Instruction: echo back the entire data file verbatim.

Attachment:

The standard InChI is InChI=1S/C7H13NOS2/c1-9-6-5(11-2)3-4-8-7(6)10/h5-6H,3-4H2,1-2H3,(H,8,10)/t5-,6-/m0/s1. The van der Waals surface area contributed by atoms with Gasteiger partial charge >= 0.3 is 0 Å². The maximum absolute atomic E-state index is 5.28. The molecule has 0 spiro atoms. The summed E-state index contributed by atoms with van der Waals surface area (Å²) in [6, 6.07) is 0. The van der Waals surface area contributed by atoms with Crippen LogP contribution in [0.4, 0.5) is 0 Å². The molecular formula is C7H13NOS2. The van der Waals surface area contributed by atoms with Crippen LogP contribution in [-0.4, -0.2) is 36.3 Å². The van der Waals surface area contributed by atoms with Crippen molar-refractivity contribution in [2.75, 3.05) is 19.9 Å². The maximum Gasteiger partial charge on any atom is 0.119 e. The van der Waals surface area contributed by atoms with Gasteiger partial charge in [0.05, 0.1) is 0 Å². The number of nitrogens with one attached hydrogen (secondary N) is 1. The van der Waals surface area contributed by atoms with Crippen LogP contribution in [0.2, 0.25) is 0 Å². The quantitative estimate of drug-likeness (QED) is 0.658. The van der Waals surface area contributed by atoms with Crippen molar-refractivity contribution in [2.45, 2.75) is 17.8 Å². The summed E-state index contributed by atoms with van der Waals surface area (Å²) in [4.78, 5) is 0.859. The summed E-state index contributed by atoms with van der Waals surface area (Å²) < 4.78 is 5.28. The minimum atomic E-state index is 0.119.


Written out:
The standard InChI is InChI=1S/C7H13NOS2/c1-9-6-5(11-2)3-4-8-7(6)10/h5-6H,3-4H2,1-2H3,(H,8,10)/t5-,6-/m0/s1. The van der Waals surface area contributed by atoms with Gasteiger partial charge >= 0.3 is 0 Å². The maximum absolute atomic E-state index is 5.28. The molecule has 0 spiro atoms. The summed E-state index contributed by atoms with van der Waals surface area (Å²) in [6, 6.07) is 0. The van der Waals surface area contributed by atoms with Crippen LogP contribution in [0.4, 0.5) is 0 Å². The molecular formula is C7H13NOS2. The van der Waals surface area contributed by atoms with Crippen LogP contribution in [-0.4, -0.2) is 36.3 Å². The van der Waals surface area contributed by atoms with Crippen molar-refractivity contribution in [2.75, 3.05) is 19.9 Å². The maximum Gasteiger partial charge on any atom is 0.119 e. The van der Waals surface area contributed by atoms with Gasteiger partial charge in [0.05, 0.1) is 0 Å². The number of nitrogens with one attached hydrogen (secondary N) is 1. The van der Waals surface area contributed by atoms with Crippen LogP contribution in [0.2, 0.25) is 0 Å². The quantitative estimate of drug-likeness (QED) is 0.658. The van der Waals surface area contributed by atoms with Crippen molar-refractivity contribution in [2.45, 2.75) is 17.8 Å². The summed E-state index contributed by atoms with van der Waals surface area (Å²) in [4.78, 5) is 0.859. The summed E-state index contributed by atoms with van der Waals surface area (Å²) < 4.78 is 5.28. The minimum atomic E-state index is 0.119.